Thirty-eight of the 43 countries and all 12 external support agencies reported back for the last time on the commitments made at the SWA 2014 High-level Meeting. The global report was just published by SWA, with these main conclusions:
- Significant progress reported on almost half of the country commitments. Donors report significant progress on 80% of all commitments made.
- Countries reported significant success towards commitments relating to coordination and alignment, and to the development and enhancement of national policies and plans.
- Countries reported slow or no progress on 68% of their commitments relating to financing.
- Donors have been particularly successful in completing commitments relating to political prioritization, specifically in increasing financing and visibility of water and sanitation.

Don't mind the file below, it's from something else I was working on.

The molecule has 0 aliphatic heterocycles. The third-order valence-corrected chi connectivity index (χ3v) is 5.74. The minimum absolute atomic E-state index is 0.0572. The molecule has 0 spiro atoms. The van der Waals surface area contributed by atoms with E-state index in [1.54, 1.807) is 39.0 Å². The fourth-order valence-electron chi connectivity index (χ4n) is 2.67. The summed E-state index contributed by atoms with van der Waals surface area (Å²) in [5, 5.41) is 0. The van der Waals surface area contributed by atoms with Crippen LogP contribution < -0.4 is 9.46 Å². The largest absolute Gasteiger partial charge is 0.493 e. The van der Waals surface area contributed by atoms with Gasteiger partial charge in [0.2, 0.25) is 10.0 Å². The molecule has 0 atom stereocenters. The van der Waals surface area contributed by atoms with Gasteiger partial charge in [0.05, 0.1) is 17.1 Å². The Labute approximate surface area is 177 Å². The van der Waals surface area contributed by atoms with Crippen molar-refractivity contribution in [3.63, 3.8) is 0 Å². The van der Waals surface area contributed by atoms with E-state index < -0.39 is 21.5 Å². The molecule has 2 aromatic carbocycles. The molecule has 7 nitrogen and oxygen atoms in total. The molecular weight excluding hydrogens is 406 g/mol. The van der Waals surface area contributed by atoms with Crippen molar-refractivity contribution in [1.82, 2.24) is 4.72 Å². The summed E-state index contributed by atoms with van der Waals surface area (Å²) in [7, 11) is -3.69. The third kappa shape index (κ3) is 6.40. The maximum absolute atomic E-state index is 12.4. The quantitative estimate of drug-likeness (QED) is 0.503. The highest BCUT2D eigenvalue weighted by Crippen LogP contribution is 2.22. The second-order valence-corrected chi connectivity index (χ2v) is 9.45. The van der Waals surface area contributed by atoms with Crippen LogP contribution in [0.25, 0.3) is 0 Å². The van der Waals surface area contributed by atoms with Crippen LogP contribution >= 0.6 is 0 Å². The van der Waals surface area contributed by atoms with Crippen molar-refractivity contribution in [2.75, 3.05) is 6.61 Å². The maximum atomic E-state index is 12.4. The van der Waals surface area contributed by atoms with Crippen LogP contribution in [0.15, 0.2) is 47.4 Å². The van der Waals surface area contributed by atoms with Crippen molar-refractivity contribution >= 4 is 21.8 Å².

- Significant progress is reported on half of the commitments related to the 2014 HLM themes of sustainability and inequality.
SWA partners attending the High-level Meeting made a total of 383 commitments, to eliminate inequalities, ensure sustainability and remove barriers to progress on water and sanitation services. Forty-three developing countries made 313 commitments, and 12 donor and development agency partners made 70 commitments. These commitments were developed through government-led, consultative processes, often engaging multiple stakeholders. Fifteen of the countries, for instance, reported involving civil society in developing their commitments.
As part of the commitments process, nationally led, country-specific reviews, engaging multiple government agencies and other stakeholders, took stock of progress, reporting on achievements and barriers being faced to the SWA global partnership. The report only refers to reported data, therefore excluding the 64 commitments for which no information was provided.
The 2014 High-level Meeting was held in April 2014 in Washington, D.C., bringing together 21 ministers of finance, 35 ministers responsible for water and sanitation, 16 donors and development agencies (six of them represented by ministers or heads of agencies) and senior representatives of UN agencies, civil society organizations and the private sector.